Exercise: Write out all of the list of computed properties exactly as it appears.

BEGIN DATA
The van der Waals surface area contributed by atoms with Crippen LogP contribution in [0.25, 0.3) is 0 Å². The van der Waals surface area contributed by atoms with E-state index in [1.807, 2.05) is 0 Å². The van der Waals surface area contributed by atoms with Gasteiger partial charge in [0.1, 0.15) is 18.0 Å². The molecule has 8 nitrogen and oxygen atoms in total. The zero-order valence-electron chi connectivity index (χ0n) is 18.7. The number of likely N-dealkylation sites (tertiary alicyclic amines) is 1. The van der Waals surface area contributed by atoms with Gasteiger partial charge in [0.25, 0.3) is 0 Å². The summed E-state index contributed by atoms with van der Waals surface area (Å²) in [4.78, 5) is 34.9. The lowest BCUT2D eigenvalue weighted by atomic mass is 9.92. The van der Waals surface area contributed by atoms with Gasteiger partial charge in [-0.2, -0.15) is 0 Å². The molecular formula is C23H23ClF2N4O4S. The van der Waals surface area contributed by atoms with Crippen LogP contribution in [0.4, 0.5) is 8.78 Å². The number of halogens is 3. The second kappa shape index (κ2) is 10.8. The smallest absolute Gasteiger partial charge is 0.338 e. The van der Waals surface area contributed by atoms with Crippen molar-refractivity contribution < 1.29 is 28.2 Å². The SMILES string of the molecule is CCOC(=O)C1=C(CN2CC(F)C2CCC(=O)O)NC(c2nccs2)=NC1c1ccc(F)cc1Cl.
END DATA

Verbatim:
The van der Waals surface area contributed by atoms with Crippen LogP contribution in [0.25, 0.3) is 0 Å². The van der Waals surface area contributed by atoms with E-state index in [1.807, 2.05) is 0 Å². The van der Waals surface area contributed by atoms with Gasteiger partial charge in [0.1, 0.15) is 18.0 Å². The molecule has 8 nitrogen and oxygen atoms in total. The zero-order valence-electron chi connectivity index (χ0n) is 18.7. The number of likely N-dealkylation sites (tertiary alicyclic amines) is 1. The van der Waals surface area contributed by atoms with Gasteiger partial charge in [0.25, 0.3) is 0 Å². The summed E-state index contributed by atoms with van der Waals surface area (Å²) in [4.78, 5) is 34.9. The lowest BCUT2D eigenvalue weighted by atomic mass is 9.92. The van der Waals surface area contributed by atoms with Gasteiger partial charge in [-0.2, -0.15) is 0 Å². The molecular formula is C23H23ClF2N4O4S. The van der Waals surface area contributed by atoms with Crippen LogP contribution in [0.4, 0.5) is 8.78 Å². The number of halogens is 3. The second kappa shape index (κ2) is 10.8. The smallest absolute Gasteiger partial charge is 0.338 e. The van der Waals surface area contributed by atoms with Crippen molar-refractivity contribution < 1.29 is 28.2 Å². The SMILES string of the molecule is CCOC(=O)C1=C(CN2CC(F)C2CCC(=O)O)NC(c2nccs2)=NC1c1ccc(F)cc1Cl.